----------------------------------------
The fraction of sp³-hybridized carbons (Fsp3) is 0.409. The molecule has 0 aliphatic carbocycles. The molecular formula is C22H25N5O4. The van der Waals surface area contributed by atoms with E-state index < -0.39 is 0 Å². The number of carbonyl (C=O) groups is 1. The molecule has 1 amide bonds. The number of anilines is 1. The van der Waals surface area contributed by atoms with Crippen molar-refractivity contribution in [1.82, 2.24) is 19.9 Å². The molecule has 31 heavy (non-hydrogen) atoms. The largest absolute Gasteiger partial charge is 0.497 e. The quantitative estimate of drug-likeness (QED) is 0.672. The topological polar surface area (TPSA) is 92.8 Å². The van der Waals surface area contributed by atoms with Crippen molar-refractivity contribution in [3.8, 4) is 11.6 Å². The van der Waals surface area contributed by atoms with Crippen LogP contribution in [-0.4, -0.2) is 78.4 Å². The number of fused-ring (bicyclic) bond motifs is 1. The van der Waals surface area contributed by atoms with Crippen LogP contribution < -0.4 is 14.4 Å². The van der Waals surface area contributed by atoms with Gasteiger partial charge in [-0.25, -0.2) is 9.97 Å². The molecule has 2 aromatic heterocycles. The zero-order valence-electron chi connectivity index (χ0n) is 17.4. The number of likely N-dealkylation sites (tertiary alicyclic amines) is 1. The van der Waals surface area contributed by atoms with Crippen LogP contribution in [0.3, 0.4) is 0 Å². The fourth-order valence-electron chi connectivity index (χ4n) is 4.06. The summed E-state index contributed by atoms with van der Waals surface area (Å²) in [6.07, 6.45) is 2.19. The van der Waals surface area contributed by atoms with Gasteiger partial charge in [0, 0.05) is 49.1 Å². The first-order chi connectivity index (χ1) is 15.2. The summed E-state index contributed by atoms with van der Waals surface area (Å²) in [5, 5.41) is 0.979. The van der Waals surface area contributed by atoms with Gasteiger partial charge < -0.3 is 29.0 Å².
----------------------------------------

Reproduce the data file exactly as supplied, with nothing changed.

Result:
The fraction of sp³-hybridized carbons (Fsp3) is 0.409. The molecule has 0 aliphatic carbocycles. The molecular formula is C22H25N5O4. The van der Waals surface area contributed by atoms with E-state index < -0.39 is 0 Å². The number of carbonyl (C=O) groups is 1. The molecule has 1 amide bonds. The number of anilines is 1. The van der Waals surface area contributed by atoms with Crippen molar-refractivity contribution in [1.82, 2.24) is 19.9 Å². The molecule has 31 heavy (non-hydrogen) atoms. The largest absolute Gasteiger partial charge is 0.497 e. The quantitative estimate of drug-likeness (QED) is 0.672. The topological polar surface area (TPSA) is 92.8 Å². The van der Waals surface area contributed by atoms with Crippen molar-refractivity contribution in [3.8, 4) is 11.6 Å². The van der Waals surface area contributed by atoms with Crippen LogP contribution in [-0.4, -0.2) is 78.4 Å². The number of fused-ring (bicyclic) bond motifs is 1. The van der Waals surface area contributed by atoms with Crippen LogP contribution < -0.4 is 14.4 Å². The van der Waals surface area contributed by atoms with Gasteiger partial charge in [-0.25, -0.2) is 9.97 Å². The molecule has 2 aromatic heterocycles. The zero-order valence-electron chi connectivity index (χ0n) is 17.4. The number of likely N-dealkylation sites (tertiary alicyclic amines) is 1. The van der Waals surface area contributed by atoms with Crippen LogP contribution in [0.3, 0.4) is 0 Å². The fourth-order valence-electron chi connectivity index (χ4n) is 4.06. The summed E-state index contributed by atoms with van der Waals surface area (Å²) in [6.07, 6.45) is 2.19. The van der Waals surface area contributed by atoms with Gasteiger partial charge in [0, 0.05) is 49.1 Å². The first-order chi connectivity index (χ1) is 15.2. The summed E-state index contributed by atoms with van der Waals surface area (Å²) in [5, 5.41) is 0.979. The van der Waals surface area contributed by atoms with Gasteiger partial charge < -0.3 is 29.0 Å².